The problem of water scarcity affects areas all around the globe. Wikipedia describes water scarcity as “the lack of sufficient available water resources to meet the demands of water usage within a region. It already affects every continent and around 2.8 billion people around the world at least one month out of every year. More than 1.2 billion people lack access to clean drinking water.”
Only 0.5% of the water that covers the Earth’s surface is suitable for human consumption, according to the United Nations. This current situation demands our attention. The UN has officially declared the International Decade for Action, “Water for Sustainable Development” campaign to help the international community provide water and sanitation for all. This goal was set in the 2030 Agenda for Sustainable Development, and the High Level Panel on Water, consisting of 11 state and government heads as well as a special advisor, is dedicated to its mission. It will require help from the private sector, global citizens, and institutions across the globe, as it will cost money to ensure this necessary natural resource is provided for everyone. It does, after all, affect us all.
The risks of water scarcity are plenty. Due to water scarcity people are not able to get clean drinking water, which can then lead to diseases obtained from the water that is available, as well as sanitation issues because people are unable to clean food, dishes or themselves. This can affect the health of an entire population. Water is significantly used to water crops and ultimately start the cycle of the entire food chain, so a lack thereof can lead to famine and starvation. At the United Stations meeting held in New York in September, Miroslav Laj?ák, the assembly’s new president, said, “Scarcity of water – exacerbated by climate change or humanitarian disasters – can cause tensions between people, communities and countries. As we have seen, these tensions can quickly escalate into violence.”
As emphasized by Tajikistan President Emomali Rahom, solutions for water scarcity start with the need for international cooperation in the management of water across borders, also known as hydrodiplomacy. There also needs to be education: when people learn more about what the causes of water scarcity are and how it affects them, their community and the world, they are more likely to get involved. When people come together, the best advancements in solutions come about. More resources are being put into water conservation now than ever before, and technologies are being used and developed further to recycle and maximize the water available.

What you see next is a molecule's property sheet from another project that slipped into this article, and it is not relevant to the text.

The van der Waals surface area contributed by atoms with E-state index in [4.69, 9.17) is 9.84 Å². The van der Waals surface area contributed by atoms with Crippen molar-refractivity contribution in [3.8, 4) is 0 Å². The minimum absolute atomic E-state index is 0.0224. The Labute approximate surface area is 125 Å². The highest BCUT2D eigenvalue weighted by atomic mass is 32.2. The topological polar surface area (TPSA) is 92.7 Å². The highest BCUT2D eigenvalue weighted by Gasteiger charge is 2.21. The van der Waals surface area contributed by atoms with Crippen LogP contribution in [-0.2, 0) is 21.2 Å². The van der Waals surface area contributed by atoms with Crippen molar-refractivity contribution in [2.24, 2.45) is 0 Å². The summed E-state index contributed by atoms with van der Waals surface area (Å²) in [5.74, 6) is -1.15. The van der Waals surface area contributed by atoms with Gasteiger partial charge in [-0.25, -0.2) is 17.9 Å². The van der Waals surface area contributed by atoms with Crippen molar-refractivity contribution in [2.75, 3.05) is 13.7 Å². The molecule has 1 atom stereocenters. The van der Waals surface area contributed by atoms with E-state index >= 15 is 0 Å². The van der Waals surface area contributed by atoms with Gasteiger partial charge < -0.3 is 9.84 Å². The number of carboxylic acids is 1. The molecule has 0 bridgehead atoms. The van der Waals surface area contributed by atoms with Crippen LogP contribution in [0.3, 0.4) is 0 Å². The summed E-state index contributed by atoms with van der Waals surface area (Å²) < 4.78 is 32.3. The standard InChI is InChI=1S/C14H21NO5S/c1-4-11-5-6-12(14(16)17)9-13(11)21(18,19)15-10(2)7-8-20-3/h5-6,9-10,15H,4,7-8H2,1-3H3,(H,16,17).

Practical examples of the efforts to solve the problems water scarcity are illustrated similarly by the actions of Tajikistan and Las Vegas. In Tajikistan, only 7% of the land is arable in a country of 8 million people, leading them to depend largely on the 335 meter Rogun Dam to be built on the Vakhsh River. The dam would help the country use its water more effectively and also double energy production. In Las Vegas, water availability drove the excavation of a tunnel under Lake Mead to take water from the lake and send it directly to a treatment plant before it is available for use. In case of a drought, the city does not have to worry about a lack of water, because it is pulled from the bottom of the lake.
Finding a solution to the problem of water scarcity is possible, especially if we utilize modern technology and advancements to help us all move forward.